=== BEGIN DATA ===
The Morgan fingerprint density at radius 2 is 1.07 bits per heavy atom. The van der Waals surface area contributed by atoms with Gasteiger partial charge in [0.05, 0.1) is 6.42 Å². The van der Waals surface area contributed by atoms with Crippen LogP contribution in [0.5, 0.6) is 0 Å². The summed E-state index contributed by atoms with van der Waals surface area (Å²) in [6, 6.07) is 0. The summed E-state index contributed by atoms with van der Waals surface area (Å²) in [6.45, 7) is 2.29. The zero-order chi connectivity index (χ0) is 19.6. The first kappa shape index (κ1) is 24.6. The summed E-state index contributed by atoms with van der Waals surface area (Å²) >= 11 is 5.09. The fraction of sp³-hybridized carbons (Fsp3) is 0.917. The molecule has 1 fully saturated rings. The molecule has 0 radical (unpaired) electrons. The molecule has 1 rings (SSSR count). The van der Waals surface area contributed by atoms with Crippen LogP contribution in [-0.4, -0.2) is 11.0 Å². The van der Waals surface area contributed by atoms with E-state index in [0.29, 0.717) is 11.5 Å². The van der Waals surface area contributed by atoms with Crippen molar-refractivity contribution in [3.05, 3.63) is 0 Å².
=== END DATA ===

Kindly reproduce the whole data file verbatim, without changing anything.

The Morgan fingerprint density at radius 2 is 1.07 bits per heavy atom. The van der Waals surface area contributed by atoms with Gasteiger partial charge in [0.05, 0.1) is 6.42 Å². The van der Waals surface area contributed by atoms with Crippen LogP contribution in [0.5, 0.6) is 0 Å². The summed E-state index contributed by atoms with van der Waals surface area (Å²) in [6, 6.07) is 0. The summed E-state index contributed by atoms with van der Waals surface area (Å²) in [6.45, 7) is 2.29. The zero-order chi connectivity index (χ0) is 19.6. The first kappa shape index (κ1) is 24.6. The summed E-state index contributed by atoms with van der Waals surface area (Å²) >= 11 is 5.09. The fraction of sp³-hybridized carbons (Fsp3) is 0.917. The molecule has 1 fully saturated rings. The molecule has 0 radical (unpaired) electrons. The molecule has 1 rings (SSSR count). The van der Waals surface area contributed by atoms with Crippen LogP contribution in [-0.4, -0.2) is 11.0 Å². The van der Waals surface area contributed by atoms with E-state index in [0.29, 0.717) is 11.5 Å². The van der Waals surface area contributed by atoms with Crippen molar-refractivity contribution in [3.05, 3.63) is 0 Å².